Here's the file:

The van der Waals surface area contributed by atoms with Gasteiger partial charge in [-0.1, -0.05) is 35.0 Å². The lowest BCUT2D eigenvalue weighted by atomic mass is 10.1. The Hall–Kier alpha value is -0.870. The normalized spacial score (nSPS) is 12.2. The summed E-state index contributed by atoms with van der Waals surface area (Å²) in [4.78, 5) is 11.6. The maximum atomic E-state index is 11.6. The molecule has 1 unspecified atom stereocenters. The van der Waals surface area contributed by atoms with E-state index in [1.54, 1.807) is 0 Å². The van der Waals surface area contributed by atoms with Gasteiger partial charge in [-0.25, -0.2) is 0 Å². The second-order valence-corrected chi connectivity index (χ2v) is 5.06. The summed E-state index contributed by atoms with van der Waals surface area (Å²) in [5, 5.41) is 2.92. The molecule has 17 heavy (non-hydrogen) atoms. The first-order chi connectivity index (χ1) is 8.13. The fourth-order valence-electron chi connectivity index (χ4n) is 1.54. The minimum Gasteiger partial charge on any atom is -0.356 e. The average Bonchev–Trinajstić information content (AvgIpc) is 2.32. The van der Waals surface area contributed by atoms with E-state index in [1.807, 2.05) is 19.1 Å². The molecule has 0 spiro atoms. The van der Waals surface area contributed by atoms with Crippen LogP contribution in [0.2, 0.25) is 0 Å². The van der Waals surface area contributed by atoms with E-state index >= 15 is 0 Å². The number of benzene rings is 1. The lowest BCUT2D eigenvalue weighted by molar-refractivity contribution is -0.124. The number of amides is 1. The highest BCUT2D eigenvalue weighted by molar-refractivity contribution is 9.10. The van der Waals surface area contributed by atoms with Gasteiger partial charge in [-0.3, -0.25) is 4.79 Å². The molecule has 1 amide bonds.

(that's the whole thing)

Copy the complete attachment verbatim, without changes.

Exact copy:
The van der Waals surface area contributed by atoms with Gasteiger partial charge in [-0.1, -0.05) is 35.0 Å². The lowest BCUT2D eigenvalue weighted by atomic mass is 10.1. The Hall–Kier alpha value is -0.870. The normalized spacial score (nSPS) is 12.2. The summed E-state index contributed by atoms with van der Waals surface area (Å²) in [4.78, 5) is 11.6. The maximum atomic E-state index is 11.6. The molecule has 1 unspecified atom stereocenters. The van der Waals surface area contributed by atoms with E-state index in [1.54, 1.807) is 0 Å². The van der Waals surface area contributed by atoms with Gasteiger partial charge in [-0.25, -0.2) is 0 Å². The second-order valence-corrected chi connectivity index (χ2v) is 5.06. The summed E-state index contributed by atoms with van der Waals surface area (Å²) in [5, 5.41) is 2.92. The molecule has 17 heavy (non-hydrogen) atoms. The first-order chi connectivity index (χ1) is 8.13. The fourth-order valence-electron chi connectivity index (χ4n) is 1.54. The minimum Gasteiger partial charge on any atom is -0.356 e. The average Bonchev–Trinajstić information content (AvgIpc) is 2.32. The van der Waals surface area contributed by atoms with E-state index in [1.807, 2.05) is 19.1 Å². The molecule has 0 spiro atoms. The van der Waals surface area contributed by atoms with Crippen LogP contribution in [0.2, 0.25) is 0 Å². The van der Waals surface area contributed by atoms with E-state index >= 15 is 0 Å². The number of benzene rings is 1. The lowest BCUT2D eigenvalue weighted by molar-refractivity contribution is -0.124. The number of amides is 1. The highest BCUT2D eigenvalue weighted by molar-refractivity contribution is 9.10. The van der Waals surface area contributed by atoms with Gasteiger partial charge in [-0.3, -0.25) is 4.79 Å². The molecule has 1 amide bonds.